CLAYSBURG - Asked why their town has seen so many child sex abuse cases in just over a month, many Claysburg residents offered the same answer late last week.
"It's in the water."
It's a grim joke, of course, but it hits at a deeper question: Why have police, in just over a month, charged five Claysburg-area residents for crimes at three locations, each barely a mile from the others? And how does the ongoing front-page attention affect a relatively close-knit community of 1,500 people?
"I don't know what it is in this town," said a man smoking with friends outside a tobacco shop. "It wasn't like this when I was younger."
Many locals interviewed asked not to be named, for fear either of reprisal or being associated publicly with the cases.
Even among the few who hadn't heard the case names - the Partsches, Patrick and Tabatha, who allegedly abused young children; the Bryants, Rickey II and Christina, in which the husband allegedly assaulted a child while his wife failed to tell police; and Brittany Weyandt, a 20-year-old who allegedly had a baby with a 14-year-old boy - it usually took only a quick reminder from a friend to recognize the suspect.
"That's so-and-so's daughter, remember?"
Those living in Claysburg, which comprises the more densely populated eastern half of Greenfield Township, all seemed to have their own explanations for the apparent rash of bizarre sex crimes.
Some put it down to excessive news coverage, arguing that child abuse happens everywhere, not just Claysburg.
"Go to Portage, go to Cresson. There's some weird cases up there too," a waitress said between coffee refills at Peggy's Diner.
But even police in Greenfield Township acknowledged that the monthlong spate of arrests has been unique.
In 2011, the township had only two sexually-based offenses, according to the state's crime reporting system. The year before that, there were five.
"My very first call this morning was a complaint of a sexual-type harassment," Greenfield Township Police Chief Ron Givler said.
Givler said high-profile prosecutions and convictions in sex cases can inspire more victims, even in unrelated crimes, to step forward, noting what he called the "old adage" about rape: A huge number are never reported simply because victims fear the publicity.
"How many of these have gone on [elsewhere] that have gone unreported?" he said. "We're - I don't know whether you could say fortunate - that we got these cases."
Pastor Marcus Tanner, who lives in Duncansville but is senior pastor at the Claysburg Church of God off Old Route 220, said he's seen "an overall depression" in many communities, including Claysburg, that can contribute to serious crime.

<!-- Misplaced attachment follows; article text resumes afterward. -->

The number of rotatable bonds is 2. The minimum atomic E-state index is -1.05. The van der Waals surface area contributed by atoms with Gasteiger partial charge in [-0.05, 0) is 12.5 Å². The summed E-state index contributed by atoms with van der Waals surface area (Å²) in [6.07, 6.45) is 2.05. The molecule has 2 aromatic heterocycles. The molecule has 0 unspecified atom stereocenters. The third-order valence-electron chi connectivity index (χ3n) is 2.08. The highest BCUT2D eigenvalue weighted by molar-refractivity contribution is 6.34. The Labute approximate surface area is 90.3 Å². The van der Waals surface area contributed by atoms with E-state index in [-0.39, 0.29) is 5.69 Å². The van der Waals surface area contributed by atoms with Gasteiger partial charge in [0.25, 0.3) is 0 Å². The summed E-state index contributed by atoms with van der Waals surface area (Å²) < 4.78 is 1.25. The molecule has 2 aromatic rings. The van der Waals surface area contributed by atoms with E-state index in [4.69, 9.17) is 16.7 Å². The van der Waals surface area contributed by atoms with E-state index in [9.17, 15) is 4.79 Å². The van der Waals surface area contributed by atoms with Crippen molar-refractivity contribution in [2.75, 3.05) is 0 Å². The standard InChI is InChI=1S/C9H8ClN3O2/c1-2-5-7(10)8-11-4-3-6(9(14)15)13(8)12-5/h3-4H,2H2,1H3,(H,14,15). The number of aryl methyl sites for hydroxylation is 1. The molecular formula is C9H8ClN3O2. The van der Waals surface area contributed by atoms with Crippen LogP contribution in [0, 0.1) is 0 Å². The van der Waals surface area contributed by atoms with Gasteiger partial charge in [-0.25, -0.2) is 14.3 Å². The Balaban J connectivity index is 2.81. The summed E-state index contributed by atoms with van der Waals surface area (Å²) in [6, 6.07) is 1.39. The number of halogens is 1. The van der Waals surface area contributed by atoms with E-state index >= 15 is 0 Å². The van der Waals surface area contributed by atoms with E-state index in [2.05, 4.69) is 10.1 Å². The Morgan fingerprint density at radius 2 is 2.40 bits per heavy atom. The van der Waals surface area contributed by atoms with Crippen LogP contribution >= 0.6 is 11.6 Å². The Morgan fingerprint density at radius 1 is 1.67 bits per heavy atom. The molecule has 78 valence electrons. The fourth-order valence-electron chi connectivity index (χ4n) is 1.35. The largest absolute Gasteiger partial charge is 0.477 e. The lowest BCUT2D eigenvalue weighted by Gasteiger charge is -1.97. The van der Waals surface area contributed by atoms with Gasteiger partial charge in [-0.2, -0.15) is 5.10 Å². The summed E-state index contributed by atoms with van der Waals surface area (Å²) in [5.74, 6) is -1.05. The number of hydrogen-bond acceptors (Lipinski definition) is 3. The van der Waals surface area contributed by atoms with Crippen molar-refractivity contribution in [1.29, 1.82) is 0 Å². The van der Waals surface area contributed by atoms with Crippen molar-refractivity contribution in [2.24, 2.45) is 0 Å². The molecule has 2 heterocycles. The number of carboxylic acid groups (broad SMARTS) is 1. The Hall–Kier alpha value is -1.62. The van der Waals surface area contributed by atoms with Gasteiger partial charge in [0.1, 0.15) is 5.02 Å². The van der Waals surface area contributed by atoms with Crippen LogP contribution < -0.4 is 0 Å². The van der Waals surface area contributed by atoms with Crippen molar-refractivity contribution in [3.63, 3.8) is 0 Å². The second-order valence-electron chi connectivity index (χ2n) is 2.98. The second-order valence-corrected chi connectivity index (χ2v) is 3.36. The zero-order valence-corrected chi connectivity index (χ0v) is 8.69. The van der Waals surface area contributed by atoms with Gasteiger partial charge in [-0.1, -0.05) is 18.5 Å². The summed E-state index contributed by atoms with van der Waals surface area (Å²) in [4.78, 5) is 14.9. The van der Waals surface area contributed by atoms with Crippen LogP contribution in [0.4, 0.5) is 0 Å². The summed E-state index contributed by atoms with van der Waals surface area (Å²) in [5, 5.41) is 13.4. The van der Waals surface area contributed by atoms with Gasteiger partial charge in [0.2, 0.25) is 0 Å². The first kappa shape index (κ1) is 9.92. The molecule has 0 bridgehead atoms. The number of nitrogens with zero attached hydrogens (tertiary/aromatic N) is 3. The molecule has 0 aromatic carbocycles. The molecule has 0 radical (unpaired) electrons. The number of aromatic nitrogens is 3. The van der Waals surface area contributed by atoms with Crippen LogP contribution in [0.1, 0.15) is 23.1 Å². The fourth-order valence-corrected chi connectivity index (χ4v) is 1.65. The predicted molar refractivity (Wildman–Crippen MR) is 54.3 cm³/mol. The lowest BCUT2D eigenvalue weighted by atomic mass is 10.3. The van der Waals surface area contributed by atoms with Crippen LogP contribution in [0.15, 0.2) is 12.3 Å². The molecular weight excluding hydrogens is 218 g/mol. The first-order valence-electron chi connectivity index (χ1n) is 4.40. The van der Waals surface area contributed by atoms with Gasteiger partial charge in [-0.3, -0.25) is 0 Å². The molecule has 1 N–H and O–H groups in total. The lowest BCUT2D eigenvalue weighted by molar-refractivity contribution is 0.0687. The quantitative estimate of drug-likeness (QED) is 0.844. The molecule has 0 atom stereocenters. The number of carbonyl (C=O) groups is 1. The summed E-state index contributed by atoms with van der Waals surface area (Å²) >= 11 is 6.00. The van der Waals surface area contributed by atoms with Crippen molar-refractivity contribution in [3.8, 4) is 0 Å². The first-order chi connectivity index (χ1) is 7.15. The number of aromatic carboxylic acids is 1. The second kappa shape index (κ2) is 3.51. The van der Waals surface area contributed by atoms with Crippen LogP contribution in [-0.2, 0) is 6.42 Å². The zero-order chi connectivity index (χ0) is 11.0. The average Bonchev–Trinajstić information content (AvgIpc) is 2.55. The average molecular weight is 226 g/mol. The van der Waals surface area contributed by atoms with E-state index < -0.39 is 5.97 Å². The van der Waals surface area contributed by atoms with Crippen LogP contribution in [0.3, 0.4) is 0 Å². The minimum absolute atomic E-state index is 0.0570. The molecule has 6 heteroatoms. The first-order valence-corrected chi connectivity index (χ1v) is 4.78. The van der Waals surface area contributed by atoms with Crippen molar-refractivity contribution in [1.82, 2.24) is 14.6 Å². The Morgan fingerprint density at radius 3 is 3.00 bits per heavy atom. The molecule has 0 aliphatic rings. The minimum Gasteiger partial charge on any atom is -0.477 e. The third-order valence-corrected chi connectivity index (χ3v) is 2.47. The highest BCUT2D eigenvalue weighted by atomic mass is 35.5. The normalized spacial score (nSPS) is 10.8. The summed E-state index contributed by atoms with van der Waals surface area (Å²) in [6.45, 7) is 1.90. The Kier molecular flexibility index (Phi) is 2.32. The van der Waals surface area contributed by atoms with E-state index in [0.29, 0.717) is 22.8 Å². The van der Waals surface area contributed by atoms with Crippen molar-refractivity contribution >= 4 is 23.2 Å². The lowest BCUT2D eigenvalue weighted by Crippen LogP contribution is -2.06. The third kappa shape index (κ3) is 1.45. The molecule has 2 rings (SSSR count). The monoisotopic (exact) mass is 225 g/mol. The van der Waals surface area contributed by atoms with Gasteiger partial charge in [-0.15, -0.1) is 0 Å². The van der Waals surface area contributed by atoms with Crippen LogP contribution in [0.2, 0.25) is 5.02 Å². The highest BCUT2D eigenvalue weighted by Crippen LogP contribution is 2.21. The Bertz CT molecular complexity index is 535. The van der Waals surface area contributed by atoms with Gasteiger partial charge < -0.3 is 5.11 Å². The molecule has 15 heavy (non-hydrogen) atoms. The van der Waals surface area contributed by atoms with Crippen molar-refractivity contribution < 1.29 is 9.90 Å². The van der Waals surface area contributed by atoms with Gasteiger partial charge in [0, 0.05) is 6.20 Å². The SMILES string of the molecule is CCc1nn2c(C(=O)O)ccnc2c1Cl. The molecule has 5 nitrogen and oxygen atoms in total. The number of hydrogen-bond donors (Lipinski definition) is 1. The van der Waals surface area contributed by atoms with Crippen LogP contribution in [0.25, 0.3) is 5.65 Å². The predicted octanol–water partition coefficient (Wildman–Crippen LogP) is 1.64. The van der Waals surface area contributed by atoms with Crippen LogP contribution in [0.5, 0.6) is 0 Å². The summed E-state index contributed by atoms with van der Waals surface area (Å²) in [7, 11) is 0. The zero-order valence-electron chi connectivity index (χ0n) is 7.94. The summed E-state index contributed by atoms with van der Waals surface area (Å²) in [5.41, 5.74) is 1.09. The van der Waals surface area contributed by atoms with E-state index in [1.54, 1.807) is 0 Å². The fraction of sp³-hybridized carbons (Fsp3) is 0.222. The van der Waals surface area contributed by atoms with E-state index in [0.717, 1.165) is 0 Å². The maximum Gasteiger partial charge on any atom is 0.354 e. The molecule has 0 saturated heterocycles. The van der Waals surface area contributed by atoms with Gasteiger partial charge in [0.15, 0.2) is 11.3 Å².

The past month's reports have intimidated many parents, he said.
"It gives most of the people a feeling of caution with everybody. It would probably make them guard their children closer," Tanner said.
As for the mental state that could allow local adults to sexually abuse children, Tanner was at a loss.
"I just cannot imagine somebody's mind going in that direction," he said. "How can it go there? Even subconsciously?"
A surprising number of Claysburg residents blamed the rise of low-income housing, which they claimed draws an undesirable element to the small town.
One man - part of a definite minority - stressed at least one suspect's innocence, attributing Tabatha Partsch's serial-abuse case to a family rivalry.
No matter what they say about the individual cases, however, nearly everyone interviewed agreed that the allegations have shed a harsh light on Claysburg. With news organizations as far away as England picking up the stories, it could be difficult to repair the small community's sudden new reputation.
"Anytime you have cases of child sex abuse being reported on a weekly basis, it does bring up a bad image of a town," Rich Gergely said as he ate at Peggy's Diner. "But it's a great place to raise a family. ... It's not a fair reputation."
Onlookers shouldn't apply the past month's arrests to Claysburg as a whole, Givler said.
"It's an unfair assumption to make. There are a lot of good people in this community," he said. "And like any other community, we have our share of bad apples."
And while Givler acknowledged that no police force can stop every sex abuse case, Claysburg's five recent arrests might provoke more victims to come forward, he said, noting that more allegations against Jerry Sandusky surfaced after the first reports last fall.
As they described other possible child-abuse cases in surrounding neighborhoods, the friends smoking outside the cigarette shop said Claysburg might see more arrests soon.
"They haven't even scratched the surface," one said.